One of the first things to check is the size and shape of the data. Read the data into a list of lists; then the dimension of the outer list is the number of rows, and the dimension of one of the inner lists is the number of columns. The next section shows the concrete application of this to one of the data sets that you’ll see used later to illustrate the properties of an algorithm that will be developed.
The next step in the process is to determine how many missing values there are in each row. The reason for doing it on a row‐by‐row basis is that the simplest way to deal with missing values is to throw away instances that aren’t complete (examples with at least one missing value). In many situations, this can bias the results, but just a few incomplete examples will not make a material difference. By counting the rows with missing data (in addition to the total number of missing entries), you’ll know how much of the data set you have to discard if you use the easy method.
If you have a large number of rows, as you might if you’re collecting web data, the number you’ll lose may be small compared to the number of rows of data you have available. If you’re working on biological problems where the data are expensive and you have many attributes, you might not be able to afford to throw data out. In that case, you’ll have to figure out some ways to fill in the missing values or use an algorithm that can deal with them.
Filling them in is called imputation. The easiest way to impute the missing data is to fill in the missing entries using average values of the entries in each row, or in worst case zero (this is debatable though). A more sophisticated method is to use one of the predictive methods will be covered in our next post on penalized regression & ensemble techniques. To use a predictive method, you treat a column of attributes with missing values as though it were labels. Be sure to remove the original problem labels before undertaking this process.
The next several sections we are going to go through the process to be outlined here and will introduce some methods for characterizing your data set to help you decide how to attack the modeling process.
It starts with simple measurements of size and shape, reporting data types, counting missing values, and so forth. Then it moves on to statistical properties of the data and interrelationships between attributes and between attributes and the labels
What difference does this make? The number of rows and columns has several impacts on how you proceed. First, the overall size gives you a rough idea of how long your training times are going to be. For a small data set training time will be less than a minute, which will facilitate iterating through the process of training and tweaking.
If the data set grows to 1,000 x 1,000, the training times will grow to a fraction of a minute for penalized linear regression and a few minutes for an ensemble method. As the data set gets to several tens of thousands of rows and columns, the training times will expand to 3 or 4 hours for penalized linear regression and 12 to 24 hours for an ensemble method. The larger training times will have an impact on your development time because you’ll iterate a number of times.
The second important observation regarding row and column counts is that if the data set has many more columns than rows, you may be more likely to get the best prediction with penalized linear regression and vice versa.
At this point it is important that you check how many of the columns of data are numeric versus categorical
After determining which attributes are categorical and which are numeric, you’ll want some descriptive statistics for the numeric variables and a count of the unique categories in each categorical attribute. The first step is to calculate the mean and standard deviation for the chosen attribute. Knowing these will undergird your intuition as you’re developing models.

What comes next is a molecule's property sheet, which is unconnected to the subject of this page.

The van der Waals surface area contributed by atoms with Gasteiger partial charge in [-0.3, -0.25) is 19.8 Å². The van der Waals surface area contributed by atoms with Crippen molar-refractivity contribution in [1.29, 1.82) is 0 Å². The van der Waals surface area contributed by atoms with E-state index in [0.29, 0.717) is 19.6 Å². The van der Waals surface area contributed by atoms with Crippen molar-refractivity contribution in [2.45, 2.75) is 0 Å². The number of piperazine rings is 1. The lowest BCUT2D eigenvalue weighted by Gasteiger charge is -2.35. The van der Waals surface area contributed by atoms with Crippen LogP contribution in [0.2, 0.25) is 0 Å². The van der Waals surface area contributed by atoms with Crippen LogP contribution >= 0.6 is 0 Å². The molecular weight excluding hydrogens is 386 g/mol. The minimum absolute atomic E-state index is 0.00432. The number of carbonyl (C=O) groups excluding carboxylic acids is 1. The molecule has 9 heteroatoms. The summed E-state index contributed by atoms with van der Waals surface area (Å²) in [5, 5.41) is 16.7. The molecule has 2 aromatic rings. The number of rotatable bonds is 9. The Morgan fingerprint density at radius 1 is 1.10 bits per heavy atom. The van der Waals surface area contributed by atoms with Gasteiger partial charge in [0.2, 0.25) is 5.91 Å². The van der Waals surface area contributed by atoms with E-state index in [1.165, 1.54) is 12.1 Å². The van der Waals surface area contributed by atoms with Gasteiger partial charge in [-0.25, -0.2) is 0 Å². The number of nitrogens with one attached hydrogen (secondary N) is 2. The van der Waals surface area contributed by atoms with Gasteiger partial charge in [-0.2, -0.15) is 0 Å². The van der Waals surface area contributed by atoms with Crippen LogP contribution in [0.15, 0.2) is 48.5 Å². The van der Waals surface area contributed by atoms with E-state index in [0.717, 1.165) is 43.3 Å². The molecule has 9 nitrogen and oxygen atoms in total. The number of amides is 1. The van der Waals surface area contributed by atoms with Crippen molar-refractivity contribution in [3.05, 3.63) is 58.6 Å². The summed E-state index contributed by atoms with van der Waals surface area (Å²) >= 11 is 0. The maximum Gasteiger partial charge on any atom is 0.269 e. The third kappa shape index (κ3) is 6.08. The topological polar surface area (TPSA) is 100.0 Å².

The next step is to look at outliers. One way to reveal this sort of mismatch is to divide a set of numbers into percentiles. The easiest way to visualize forming these groupings is to imagine that the data are sorted into numeric order. The numbers in the preceding list are arranged in numeric order. That makes it easy to see where the percentile boundaries go. Some often used percentiles are given special names. The percentiles defined by dividing the set into equal quarters, fifths, and tenths are called respectively quartiles, quintiles, and deciles.
One way to study outliers in more detail is to plot the distribution of the data in question relative to some reasonable distributions to see whether the relative numbers match up. If the data being analyzed comes from a Gaussian distribution, the point being plotted will lie on a straight line
Outliers may cause trouble either for model building or prediction. After you’ve trained a model on this data set, you can look at the errors your model makes and see whether the errors are correlated with these outliers. If they are, you can then take steps to correct them. One way you can replicate the poor‐performing examples to force them to be more heavily represented. You can segregate them out and train on them as a separate class. You can also edit them out of the data if they represent an abnormality that won’t be present in the data your model will see when deployed. A reasonable process for this might be to generate quartile boundaries during the exploration phase and note potential outliers to get a feel for how much of a problem you might (or might not) have with it. Then when you’re evaluating performance data, use quantile‐quantile (Q‐Q) plots to determine which points to call outliers for use in your error analysis.
Continued…
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Spatial Models |
Simulations |
Time Series |
Churn Analysis |
Survival Analysis |
Inventory management |
Market Segmentation (Customer / Products / Services) |
Optimum Bidding |
Recommendation Systems |
Optimum Pricing |
Association Rule Learning |
Indexation |
Attribution Modeling |
Search Engines |
Scoring |
Cross-Selling |
Predictive Modeling |
Clinical trials |
Clustering |
Multivariate Testing |
Supervised Classification |
Queuing Systems |
Extreme Value Measurement |
Supply Chain Optimization |
]]>DataIntel’s expertise in this working layer is about designing algorithms to extract insights from rather large and potentially unstructured data (text mining), sometimes called nugget discovery, for instance unearthing a massive Botnets after looking at 50 million rows of data. DataIntel’s techniques include pattern recognition, feature selection, clustering, and monitored classification and encompasses a few statistical techniques (though without the p-values or confidence intervals attached to most statistical methods being used). Instead, emphasis is on robust, data-driven, scalable techniques, without much interest in discovering causes or interpretability. Data mining thus have some intersection with statistics, and it is a subset of data science.
]]>Exploratory analytics looks to discover signals and nonobvious relationships or patterns among broader data sets to uncover new insights that can positively impact decision making and organizational performance. Once discovered and validated, newly discovered signals are operationalized to improve operational intelligence and monitored for ongoing quality using performance management processes. Discovery can be visual, collaborative, and algorithmic.